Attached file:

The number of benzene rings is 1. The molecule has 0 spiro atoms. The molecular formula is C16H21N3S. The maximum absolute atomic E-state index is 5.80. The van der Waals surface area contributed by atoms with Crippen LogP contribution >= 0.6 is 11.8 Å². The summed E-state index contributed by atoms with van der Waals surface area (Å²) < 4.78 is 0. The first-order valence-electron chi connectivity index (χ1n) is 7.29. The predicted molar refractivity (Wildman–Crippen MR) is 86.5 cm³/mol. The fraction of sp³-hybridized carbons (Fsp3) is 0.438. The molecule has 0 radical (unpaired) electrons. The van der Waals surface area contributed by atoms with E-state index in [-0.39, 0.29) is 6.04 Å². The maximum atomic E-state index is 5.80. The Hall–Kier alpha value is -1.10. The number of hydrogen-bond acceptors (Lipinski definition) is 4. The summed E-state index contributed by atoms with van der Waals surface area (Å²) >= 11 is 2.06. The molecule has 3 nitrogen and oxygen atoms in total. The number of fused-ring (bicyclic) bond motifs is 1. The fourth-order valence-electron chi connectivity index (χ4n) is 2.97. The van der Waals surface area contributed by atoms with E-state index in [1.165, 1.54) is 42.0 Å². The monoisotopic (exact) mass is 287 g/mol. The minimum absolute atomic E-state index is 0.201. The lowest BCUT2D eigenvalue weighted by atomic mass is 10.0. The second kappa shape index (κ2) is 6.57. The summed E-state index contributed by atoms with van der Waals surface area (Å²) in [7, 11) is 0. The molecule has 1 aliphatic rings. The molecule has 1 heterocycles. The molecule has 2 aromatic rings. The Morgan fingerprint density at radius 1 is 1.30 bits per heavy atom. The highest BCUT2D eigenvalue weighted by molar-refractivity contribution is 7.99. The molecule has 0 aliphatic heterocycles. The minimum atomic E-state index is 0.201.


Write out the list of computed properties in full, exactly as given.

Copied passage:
The number of benzene rings is 1. The molecule has 0 spiro atoms. The molecular formula is C16H21N3S. The maximum absolute atomic E-state index is 5.80. The van der Waals surface area contributed by atoms with Crippen LogP contribution >= 0.6 is 11.8 Å². The summed E-state index contributed by atoms with van der Waals surface area (Å²) < 4.78 is 0. The first-order valence-electron chi connectivity index (χ1n) is 7.29. The predicted molar refractivity (Wildman–Crippen MR) is 86.5 cm³/mol. The fraction of sp³-hybridized carbons (Fsp3) is 0.438. The molecule has 0 radical (unpaired) electrons. The van der Waals surface area contributed by atoms with E-state index in [-0.39, 0.29) is 6.04 Å². The maximum atomic E-state index is 5.80. The Hall–Kier alpha value is -1.10. The number of hydrogen-bond acceptors (Lipinski definition) is 4. The summed E-state index contributed by atoms with van der Waals surface area (Å²) >= 11 is 2.06. The molecule has 3 nitrogen and oxygen atoms in total. The number of fused-ring (bicyclic) bond motifs is 1. The fourth-order valence-electron chi connectivity index (χ4n) is 2.97. The van der Waals surface area contributed by atoms with E-state index in [1.165, 1.54) is 42.0 Å². The monoisotopic (exact) mass is 287 g/mol. The minimum absolute atomic E-state index is 0.201. The lowest BCUT2D eigenvalue weighted by atomic mass is 10.0. The second kappa shape index (κ2) is 6.57. The summed E-state index contributed by atoms with van der Waals surface area (Å²) in [7, 11) is 0. The molecule has 1 aliphatic rings. The molecule has 1 heterocycles. The molecule has 2 aromatic rings. The Morgan fingerprint density at radius 1 is 1.30 bits per heavy atom. The highest BCUT2D eigenvalue weighted by molar-refractivity contribution is 7.99. The molecule has 0 aliphatic heterocycles. The minimum atomic E-state index is 0.201.